Tuesday, August 28, 2012

Tampa: The Jersey mauler arrives


THE KEYNOTE speaker, New Jersey Gov. Chris Christie, hits the stage, all bluster and raucous animation, to thunderous applause. With the tireless energy of a carnival barker and the ritual fervor of an evangelist, Christie brings the passion to the Forum, a man “proud of my party, proud of my state and proud of my country.”

Christie embarks on his own family’s hardscrabble biography — referencing the music of his idol Bruce Springsteen, he recalls the roles played by father & mother. His mother imparted a no-nonsense way of dealing with the world, a baseline resoluteness. “She was tough as nails and didn’t suffer fools at all,” he says.

He goes on to build an advertisement for himself, trumpets his achievements: the governor bested the powerful teacher’s unions, fought back against the public-sector unions, balanced three budgets and brought bare-knuckled candor to Trenton politics.

Ergo, some tough love for those gathered at the Tampa Bay Times Forum.

"Our problems are big and the solutions will not be painless," he says. "We all must share in the sacrifice. Any leader that tells us differently is simply not telling the truth." A Republican talking shared sacrifice!?!

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But mostly Christie does what the keynote speaker’s supposed to do: hurl red meat into the crowd with both hands. The Jersey mauler doesn’t disappoint.

"I don't want my children and grandchildren to have to read in a history book what it was like to live in an American Century," he says. "I don't want their only inheritance to be an enormous government that has overtaxed, overspent and over-borrowed a great people into second-class citizenship."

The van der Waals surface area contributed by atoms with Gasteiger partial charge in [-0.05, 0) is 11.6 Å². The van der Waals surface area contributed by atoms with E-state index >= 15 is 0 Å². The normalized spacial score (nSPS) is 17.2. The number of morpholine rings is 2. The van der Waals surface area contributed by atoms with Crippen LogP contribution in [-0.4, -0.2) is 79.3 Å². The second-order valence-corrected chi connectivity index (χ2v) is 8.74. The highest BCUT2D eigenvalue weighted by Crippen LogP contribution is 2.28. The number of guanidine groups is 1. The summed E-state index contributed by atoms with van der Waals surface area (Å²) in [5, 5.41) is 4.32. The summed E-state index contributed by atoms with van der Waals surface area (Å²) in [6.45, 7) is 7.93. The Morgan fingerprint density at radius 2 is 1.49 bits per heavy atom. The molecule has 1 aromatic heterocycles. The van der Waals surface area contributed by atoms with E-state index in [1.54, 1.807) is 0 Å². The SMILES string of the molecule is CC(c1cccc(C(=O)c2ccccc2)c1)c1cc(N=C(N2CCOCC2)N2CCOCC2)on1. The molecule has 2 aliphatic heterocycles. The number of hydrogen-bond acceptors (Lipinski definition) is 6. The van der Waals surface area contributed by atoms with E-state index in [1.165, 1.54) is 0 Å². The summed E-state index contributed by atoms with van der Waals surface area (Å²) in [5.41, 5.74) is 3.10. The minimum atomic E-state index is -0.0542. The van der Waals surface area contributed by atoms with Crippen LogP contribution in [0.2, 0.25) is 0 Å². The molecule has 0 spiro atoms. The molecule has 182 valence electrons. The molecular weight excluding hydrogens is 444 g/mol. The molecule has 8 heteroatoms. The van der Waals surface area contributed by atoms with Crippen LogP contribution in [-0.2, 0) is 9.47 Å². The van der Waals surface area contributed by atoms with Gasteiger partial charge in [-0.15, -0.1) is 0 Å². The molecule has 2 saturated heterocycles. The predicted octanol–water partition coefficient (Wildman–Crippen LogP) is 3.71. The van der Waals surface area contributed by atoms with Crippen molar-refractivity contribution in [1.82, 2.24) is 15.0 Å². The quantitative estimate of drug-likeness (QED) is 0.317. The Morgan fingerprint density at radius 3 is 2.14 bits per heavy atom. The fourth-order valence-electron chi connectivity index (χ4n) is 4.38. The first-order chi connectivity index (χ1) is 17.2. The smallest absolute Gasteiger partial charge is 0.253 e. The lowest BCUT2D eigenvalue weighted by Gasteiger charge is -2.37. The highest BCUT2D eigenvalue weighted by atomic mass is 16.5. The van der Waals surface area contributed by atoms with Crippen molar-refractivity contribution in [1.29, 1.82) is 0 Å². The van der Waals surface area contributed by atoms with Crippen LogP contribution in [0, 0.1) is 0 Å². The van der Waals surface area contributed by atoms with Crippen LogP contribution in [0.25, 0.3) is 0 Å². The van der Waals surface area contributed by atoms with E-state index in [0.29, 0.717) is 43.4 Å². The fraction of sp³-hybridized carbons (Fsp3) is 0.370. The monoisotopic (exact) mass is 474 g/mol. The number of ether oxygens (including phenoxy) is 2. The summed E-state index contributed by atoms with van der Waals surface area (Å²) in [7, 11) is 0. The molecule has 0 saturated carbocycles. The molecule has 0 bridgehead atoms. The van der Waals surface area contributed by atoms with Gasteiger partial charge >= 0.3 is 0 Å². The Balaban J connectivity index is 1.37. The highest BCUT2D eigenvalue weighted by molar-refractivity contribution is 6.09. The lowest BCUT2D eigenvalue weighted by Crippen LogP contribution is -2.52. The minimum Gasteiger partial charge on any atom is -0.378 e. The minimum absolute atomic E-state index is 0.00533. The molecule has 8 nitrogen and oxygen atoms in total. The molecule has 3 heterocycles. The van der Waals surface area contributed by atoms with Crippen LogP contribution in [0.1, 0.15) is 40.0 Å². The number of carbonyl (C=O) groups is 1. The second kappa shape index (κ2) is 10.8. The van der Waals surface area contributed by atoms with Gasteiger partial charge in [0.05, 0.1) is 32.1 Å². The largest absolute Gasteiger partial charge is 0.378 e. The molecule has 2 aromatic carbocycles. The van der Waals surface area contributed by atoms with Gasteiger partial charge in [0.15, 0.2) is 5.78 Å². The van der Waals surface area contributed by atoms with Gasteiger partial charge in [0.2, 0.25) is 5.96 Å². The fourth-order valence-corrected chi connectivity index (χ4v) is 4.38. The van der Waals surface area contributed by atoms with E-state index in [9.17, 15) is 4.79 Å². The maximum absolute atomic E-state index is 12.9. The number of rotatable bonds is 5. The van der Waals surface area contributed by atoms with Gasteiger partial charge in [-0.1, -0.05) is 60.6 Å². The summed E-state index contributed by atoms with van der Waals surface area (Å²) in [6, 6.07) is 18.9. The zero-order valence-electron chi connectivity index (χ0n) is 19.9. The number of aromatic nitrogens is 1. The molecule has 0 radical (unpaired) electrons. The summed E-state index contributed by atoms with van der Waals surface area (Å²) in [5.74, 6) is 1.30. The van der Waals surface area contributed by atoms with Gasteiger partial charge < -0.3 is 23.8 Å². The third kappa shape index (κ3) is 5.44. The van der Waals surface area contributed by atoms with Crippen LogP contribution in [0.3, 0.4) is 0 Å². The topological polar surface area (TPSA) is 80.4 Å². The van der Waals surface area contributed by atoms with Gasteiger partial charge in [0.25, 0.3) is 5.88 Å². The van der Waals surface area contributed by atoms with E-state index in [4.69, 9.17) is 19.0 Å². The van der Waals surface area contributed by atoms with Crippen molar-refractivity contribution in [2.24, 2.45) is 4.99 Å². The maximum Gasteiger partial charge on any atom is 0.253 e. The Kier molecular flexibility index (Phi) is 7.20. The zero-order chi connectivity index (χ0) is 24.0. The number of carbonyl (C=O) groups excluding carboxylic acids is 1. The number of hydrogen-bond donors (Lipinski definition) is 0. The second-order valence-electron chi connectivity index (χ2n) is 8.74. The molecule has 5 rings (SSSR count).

Christie says “I want them to live in a second American Century! ... a second American Century” of solid economic progress and security, a strong military and a solid social and moral footing for the future.

Christie, who was briefly considered for the veep spot that went to Paul Ryan, did not bring his A game tonight. On MSNBC, Al Sharpton surmises that it was because Christie was reading from a teleprompter. But Christie — who for many Republican insiders was the other one who got away — seemed sour for much of his speech: severe, combustible, sometimes flat-out angry in ways that contradicted emotional aspects of the speech itself.

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HE USED the word “truth” about a half-dozen times, and spoke of how Romney would tell “us the hard truths,” and how his election would usher in “a new era of truth- telling.”

Christie and the Republicans will say it’s a reflection for the need for honesty from Washington in its dealings with the American people. But candor begins at home. If Romney would “tell us the hard truths,” he can start with the truth about Bain Capital and when he really left the company, if he has left the company. Or the truth about the labyrinthine world of his tax returns. Or the truth about the equally labyrinthine world of his tax havens. Or the politically hard truth that recognizes the need to add revenue to any viable policy prescription for repairing the national economy.

Christie fed the lions of the conservative base what they wanted tonight. They heard everything they expected to hear from the reliably pugnacious Christie, and everything they want to hear from Mitt Romney, the new Republican nominee, Thursday night, in prime time.

For maybe the first time, watched by everyone in the nation he wants to lead, he’ll bring his A+ game.

Image credit: Christie top: AP Photo/J. Scott Applewhite. Christie bottom: Image from pool video. GOP convention logo: © 2012 2011-12 Committee on Arrangements for the 2012 Republican National Convention.

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